Why Tiny Microbes Mean Big Things for Farming
The soil-dwelling bacteria that we walk on every day are working their way into technologies that could help feed the world.
On a frigid day last February, Maren Friesen drove eight hours across snow-covered plains to Centralia, Pennsylvania. A fire ignited a seam of coal below the town in 1962, and more than 50 years later it's still smoldering away underground. The place is a steaming wasteland—one that may hold a key to feeding the world.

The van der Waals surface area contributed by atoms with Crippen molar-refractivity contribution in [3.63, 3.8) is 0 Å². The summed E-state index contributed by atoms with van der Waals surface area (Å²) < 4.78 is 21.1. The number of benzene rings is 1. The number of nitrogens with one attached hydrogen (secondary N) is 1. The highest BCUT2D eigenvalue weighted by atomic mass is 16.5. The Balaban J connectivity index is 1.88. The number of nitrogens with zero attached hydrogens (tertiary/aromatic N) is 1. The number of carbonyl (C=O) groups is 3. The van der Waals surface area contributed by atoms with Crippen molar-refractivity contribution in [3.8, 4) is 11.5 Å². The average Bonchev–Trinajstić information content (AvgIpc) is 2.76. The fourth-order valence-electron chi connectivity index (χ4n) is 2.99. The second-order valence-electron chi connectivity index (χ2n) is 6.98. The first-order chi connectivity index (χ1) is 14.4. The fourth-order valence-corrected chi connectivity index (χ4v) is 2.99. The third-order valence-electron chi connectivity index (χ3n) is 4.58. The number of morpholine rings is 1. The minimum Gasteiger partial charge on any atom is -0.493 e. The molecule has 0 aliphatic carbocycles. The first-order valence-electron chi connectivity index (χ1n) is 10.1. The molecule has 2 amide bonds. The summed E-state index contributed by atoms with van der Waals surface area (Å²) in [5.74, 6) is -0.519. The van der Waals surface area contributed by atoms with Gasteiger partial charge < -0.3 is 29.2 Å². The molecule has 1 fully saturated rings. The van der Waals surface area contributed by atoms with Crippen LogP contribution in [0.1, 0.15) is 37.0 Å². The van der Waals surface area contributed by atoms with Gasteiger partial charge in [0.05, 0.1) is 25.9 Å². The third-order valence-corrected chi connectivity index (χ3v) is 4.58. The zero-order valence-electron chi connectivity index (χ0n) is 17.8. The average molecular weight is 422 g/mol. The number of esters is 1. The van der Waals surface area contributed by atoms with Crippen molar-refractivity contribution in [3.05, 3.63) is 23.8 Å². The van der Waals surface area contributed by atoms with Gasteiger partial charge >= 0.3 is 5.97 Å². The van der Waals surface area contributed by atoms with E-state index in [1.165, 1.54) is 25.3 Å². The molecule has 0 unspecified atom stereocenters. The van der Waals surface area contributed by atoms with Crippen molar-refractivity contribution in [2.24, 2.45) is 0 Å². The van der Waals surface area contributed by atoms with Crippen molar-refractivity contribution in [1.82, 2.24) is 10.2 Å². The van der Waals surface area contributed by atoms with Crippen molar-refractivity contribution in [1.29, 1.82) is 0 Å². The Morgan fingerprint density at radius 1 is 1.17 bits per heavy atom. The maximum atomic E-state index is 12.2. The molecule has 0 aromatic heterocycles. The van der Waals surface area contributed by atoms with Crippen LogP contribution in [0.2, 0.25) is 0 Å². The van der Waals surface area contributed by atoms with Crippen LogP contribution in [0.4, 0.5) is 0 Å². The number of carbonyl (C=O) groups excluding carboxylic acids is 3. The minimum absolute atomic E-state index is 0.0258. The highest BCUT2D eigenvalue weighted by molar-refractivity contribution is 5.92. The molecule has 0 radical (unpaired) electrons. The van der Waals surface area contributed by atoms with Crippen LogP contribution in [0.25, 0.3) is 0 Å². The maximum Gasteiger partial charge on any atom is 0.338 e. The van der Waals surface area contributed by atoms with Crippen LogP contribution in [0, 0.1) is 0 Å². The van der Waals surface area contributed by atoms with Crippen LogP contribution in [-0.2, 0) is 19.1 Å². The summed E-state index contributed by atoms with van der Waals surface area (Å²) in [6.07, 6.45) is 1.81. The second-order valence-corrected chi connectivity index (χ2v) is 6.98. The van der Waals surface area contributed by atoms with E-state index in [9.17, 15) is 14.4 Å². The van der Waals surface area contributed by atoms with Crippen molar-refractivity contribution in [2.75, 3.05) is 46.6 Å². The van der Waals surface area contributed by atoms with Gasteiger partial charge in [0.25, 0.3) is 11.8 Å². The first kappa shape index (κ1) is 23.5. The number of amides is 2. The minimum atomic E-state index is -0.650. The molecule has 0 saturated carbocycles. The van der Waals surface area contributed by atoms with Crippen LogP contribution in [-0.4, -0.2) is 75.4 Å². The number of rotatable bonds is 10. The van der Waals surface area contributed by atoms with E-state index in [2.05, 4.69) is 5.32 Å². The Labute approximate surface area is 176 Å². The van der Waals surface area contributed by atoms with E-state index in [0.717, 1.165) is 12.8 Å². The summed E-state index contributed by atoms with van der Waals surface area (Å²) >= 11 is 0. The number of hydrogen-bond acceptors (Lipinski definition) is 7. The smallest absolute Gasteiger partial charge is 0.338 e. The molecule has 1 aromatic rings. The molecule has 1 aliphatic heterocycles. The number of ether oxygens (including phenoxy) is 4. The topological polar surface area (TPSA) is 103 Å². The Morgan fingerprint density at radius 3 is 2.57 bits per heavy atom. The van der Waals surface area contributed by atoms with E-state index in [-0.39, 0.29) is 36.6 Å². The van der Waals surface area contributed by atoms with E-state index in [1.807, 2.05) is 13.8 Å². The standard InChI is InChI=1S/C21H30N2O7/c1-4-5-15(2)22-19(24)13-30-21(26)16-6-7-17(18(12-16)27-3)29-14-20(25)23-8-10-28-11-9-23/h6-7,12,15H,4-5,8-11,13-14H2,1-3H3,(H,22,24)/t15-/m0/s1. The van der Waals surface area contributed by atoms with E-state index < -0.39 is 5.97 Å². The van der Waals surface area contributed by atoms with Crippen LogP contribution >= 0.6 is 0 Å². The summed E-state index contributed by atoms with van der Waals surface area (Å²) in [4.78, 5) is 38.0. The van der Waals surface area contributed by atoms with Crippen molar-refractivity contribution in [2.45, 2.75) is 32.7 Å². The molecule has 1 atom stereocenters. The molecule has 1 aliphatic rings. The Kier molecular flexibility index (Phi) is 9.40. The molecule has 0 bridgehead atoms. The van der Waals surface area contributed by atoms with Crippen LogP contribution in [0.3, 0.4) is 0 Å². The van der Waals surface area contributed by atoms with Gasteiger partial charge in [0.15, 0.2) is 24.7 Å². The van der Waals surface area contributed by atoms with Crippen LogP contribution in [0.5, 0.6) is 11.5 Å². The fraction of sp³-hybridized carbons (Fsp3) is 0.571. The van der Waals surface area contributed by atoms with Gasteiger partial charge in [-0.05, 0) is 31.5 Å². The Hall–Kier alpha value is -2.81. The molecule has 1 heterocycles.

Friesen, a microbiologist, is on a hunt for a microbe thought to live in these strange, hot soils. The humble bacterium has an unusual ability that may help farmers grow more crops.
More than a decade ago, German scientists described the elusive bacterium, known as Streptomyces thermoautotrophicus, which has a special knack for converting nitrogen from the air to a form that plants can use—even